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TLP:WHITE

Windows XP SP2

Published: September 27, 2005 | Last revised: May 10, 2013

Author(s): Robert C. Seacord Maturity Levels and Audience Indicators: L4  / D/P L  SDLC Life Cycles: Implementation Copyright: Copyright © 2005, 2008 Pearson Education, Inc.

Abstract

Different versions of the Windows operating systems contain different implementations of the heap. The Windows XP SP2 release has two significant improvements over earlier heap implementations that make it more difficult to exploit.

Development Context

Dynamic memory management

Technology Context

C++, C, Win32

Attacks

Attacker executes arbitrary code on machine with permissions of compromised process or changes the behavior of the program.

Risk

Standard C dynamic memory management functions such as malloc(), calloc(), realloc(), and free() [ISO/IEC 99] are prone to programmer mistakes that can lead to vulnerabilities resulting from buffer overflow in the heap, writing to already freed memory, and freeing the same memory multiple times (e.g., double-free vulnerabilities).

Description

Different versions of the Windows operating systems contain different implementations of the heap. The Windows XP SP2 release has two significant improvements over earlier heap implementations that make it more difficult to exploit.

Figure 1. Free list management data structures

 Figure 1. Free list management data structures

The first improvement is an eight-bit canary at the end of each chunk. The size of the canary was selected for performance reasons, particularly in systems that allocate and free large numbers of relatively small memory chunks. Unfortu­nately, because there are only 256 unique values, this canary can be easily brute-forced in situations where the application under attack behaves in a highly deter­ministic fashion.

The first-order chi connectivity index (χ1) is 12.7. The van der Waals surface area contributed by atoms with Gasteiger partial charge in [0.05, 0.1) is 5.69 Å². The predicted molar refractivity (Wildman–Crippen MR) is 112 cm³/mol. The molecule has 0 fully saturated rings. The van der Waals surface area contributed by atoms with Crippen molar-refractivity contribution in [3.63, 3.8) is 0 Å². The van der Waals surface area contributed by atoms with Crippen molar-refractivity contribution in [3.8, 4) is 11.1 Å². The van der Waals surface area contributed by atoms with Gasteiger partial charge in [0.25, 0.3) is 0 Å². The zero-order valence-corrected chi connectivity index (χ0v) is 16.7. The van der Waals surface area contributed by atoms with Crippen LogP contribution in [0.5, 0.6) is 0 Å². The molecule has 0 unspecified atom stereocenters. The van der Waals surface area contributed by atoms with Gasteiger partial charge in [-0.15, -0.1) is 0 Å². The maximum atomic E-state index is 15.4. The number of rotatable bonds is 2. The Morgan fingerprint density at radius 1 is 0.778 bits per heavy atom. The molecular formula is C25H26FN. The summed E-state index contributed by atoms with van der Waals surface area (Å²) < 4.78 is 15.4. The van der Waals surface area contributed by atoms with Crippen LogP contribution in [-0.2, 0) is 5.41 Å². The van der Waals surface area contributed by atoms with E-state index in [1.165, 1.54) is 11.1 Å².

The second improvement is additional checking in the free list management code as shown in Figure 1, which includes three unallocated chunks of memory in a doubly linked list. When chunk 2 is removed from the linked list, the forward pointer of the previous chunk (chunk 1) is updated to point to chunk 3 and the backward pointer of the following chunk (chunk 3) is updated to link back to chunk 1. Many heap exploits work by modifying the values for flink and blink in chunk 2. In XP SP2, the memory manager does not update the pointers in chunk 1 before verifying that the existing pointers reference valid memory chunks.

Although this change improves the free list management code of the heap, it does not address the look-aside list management code. RtlHeap maintains a doubly linked free list and a singly linked look-aside list. Windows XP SP2 does not include header integrity checks for the look-aside list. Alexander Anisimov has published a detailed description of how this security flaw can be exploited to execute arbitrary code [Anisimov 2005].

Unfortunately, restricting deployment of an application to Windows XP SP2 systems is not always an option because most commercial applications are developed for a broad range of platforms, not a specific service pack of a particular operating system. However, developing and testing under XP SP2 may help to identify and correct coding problems before deploying to other platforms.

References

[Anisimov 2005]

Anisimov, Alexander. Defeating Microsoft Windows XP SP2 Heap Protection and DEP Bypass (2005).

[ISO/IEC 99]

ISO/IEC. ISO/IEC 9899 Second edition 1999-12-01 Programming Languages — C. International Organization for Standardization, 1999.

 


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